Thursday, February 5, 2009

Our Lives Are In Our Hands (But Could You Hold Mine While I Take Off My Mittens?)

It's been hard getting used to the different direction of traffic flow in Finland. However, no-one is any hurry to cross any roads here so I have plenty of time to try and kick the tiny area of my brain dedicated to actual-dimensional-orientation into gear. The rule here is that you would never even think about crossing the road before the lights have changed. So you just stand there for some time, feeling extremely safe, cloaked in a glimmering shade of dangling bicycle reflectors. You contemplate things, stuff, you stare at the empty road, and you listen to the ghostly mewing of the saddest traffic lights in the world.
However, from your safe pavement perch, you then have to make the treacherous passage to the other side, brain-sick with the knowledge that the Finnish traffic system makes absolutely no sense. What makes this (significant) part of crossing the road so nerve-tighteningly worrying is the fact that traffic is apparently allowed to go through red lights here, as long as it's around a corner. To optimise the danger of this situation, (and perhaps thus keeping the population in a state of constant terror, and the shops well-stocked with high-visibility clothing), they seem to have done everything they can to ensure that, wherever possible, the traffic lights are situated directly on corners.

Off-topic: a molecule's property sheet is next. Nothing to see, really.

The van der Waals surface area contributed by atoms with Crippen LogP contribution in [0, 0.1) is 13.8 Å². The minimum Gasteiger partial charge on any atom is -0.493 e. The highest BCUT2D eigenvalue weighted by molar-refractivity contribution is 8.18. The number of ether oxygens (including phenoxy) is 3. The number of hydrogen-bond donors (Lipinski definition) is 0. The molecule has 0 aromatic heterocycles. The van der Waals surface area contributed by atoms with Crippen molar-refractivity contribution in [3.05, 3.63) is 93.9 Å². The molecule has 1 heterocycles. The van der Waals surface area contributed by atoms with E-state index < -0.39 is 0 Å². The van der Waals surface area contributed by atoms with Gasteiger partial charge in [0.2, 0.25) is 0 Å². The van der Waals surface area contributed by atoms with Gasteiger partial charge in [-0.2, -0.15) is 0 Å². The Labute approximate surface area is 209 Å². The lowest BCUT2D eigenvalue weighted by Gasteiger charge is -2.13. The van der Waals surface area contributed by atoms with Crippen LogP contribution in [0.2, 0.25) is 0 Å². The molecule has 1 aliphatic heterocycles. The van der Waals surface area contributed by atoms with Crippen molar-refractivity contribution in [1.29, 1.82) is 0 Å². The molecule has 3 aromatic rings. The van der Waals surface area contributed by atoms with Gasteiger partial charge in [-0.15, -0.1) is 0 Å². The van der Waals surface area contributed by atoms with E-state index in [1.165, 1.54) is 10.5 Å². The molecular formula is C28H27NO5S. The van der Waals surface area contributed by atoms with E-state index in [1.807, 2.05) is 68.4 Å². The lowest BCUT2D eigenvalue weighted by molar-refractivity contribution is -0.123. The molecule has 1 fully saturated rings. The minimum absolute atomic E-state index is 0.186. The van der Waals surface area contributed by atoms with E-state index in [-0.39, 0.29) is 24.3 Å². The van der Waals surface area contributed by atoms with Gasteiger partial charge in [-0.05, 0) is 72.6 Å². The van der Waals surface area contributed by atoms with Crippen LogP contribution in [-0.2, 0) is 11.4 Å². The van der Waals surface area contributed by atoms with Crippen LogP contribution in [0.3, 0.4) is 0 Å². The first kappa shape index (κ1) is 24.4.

And so another bus slides hard around a 90 degree ice-blackened bend, lifting my coat bottom as it goes, and I'm reminded again how lucky we all are to be alive and able to run home like children and cry, our complex psychic defenses torn down like curtains of dust, and our Muumi reflectors clutched hard to our chests like rosaries.

1 comment:

  1. Ho, the peculiar traffic lights. The traffic is even more reckless in Lahti than other parts of Finland, which isn't saying a little. I'm still confused to find that a car coming down a long street here in Belgium will stop to let me over, even though I'm standing at the crossing, presuming it will speed past.